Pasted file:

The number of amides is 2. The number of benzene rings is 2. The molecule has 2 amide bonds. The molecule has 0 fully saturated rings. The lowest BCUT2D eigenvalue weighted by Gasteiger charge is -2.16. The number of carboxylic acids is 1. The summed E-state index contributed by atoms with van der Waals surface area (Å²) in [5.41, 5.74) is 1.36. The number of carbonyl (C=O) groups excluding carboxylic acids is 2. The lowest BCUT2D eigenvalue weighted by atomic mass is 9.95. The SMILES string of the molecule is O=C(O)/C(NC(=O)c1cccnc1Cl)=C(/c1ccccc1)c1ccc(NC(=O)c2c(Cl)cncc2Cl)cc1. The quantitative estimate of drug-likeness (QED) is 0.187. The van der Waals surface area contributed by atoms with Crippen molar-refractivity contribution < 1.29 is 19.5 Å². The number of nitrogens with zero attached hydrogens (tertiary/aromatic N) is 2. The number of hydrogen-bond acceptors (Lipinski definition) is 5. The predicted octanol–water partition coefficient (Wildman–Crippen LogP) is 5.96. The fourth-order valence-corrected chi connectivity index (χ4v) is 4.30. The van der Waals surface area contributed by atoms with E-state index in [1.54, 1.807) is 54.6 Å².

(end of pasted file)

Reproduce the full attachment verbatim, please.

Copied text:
The number of amides is 2. The number of benzene rings is 2. The molecule has 2 amide bonds. The molecule has 0 fully saturated rings. The lowest BCUT2D eigenvalue weighted by Gasteiger charge is -2.16. The number of carboxylic acids is 1. The summed E-state index contributed by atoms with van der Waals surface area (Å²) in [5.41, 5.74) is 1.36. The number of carbonyl (C=O) groups excluding carboxylic acids is 2. The lowest BCUT2D eigenvalue weighted by atomic mass is 9.95. The SMILES string of the molecule is O=C(O)/C(NC(=O)c1cccnc1Cl)=C(/c1ccccc1)c1ccc(NC(=O)c2c(Cl)cncc2Cl)cc1. The quantitative estimate of drug-likeness (QED) is 0.187. The van der Waals surface area contributed by atoms with Crippen molar-refractivity contribution < 1.29 is 19.5 Å². The number of nitrogens with zero attached hydrogens (tertiary/aromatic N) is 2. The number of hydrogen-bond acceptors (Lipinski definition) is 5. The predicted octanol–water partition coefficient (Wildman–Crippen LogP) is 5.96. The fourth-order valence-corrected chi connectivity index (χ4v) is 4.30. The van der Waals surface area contributed by atoms with E-state index in [1.54, 1.807) is 54.6 Å².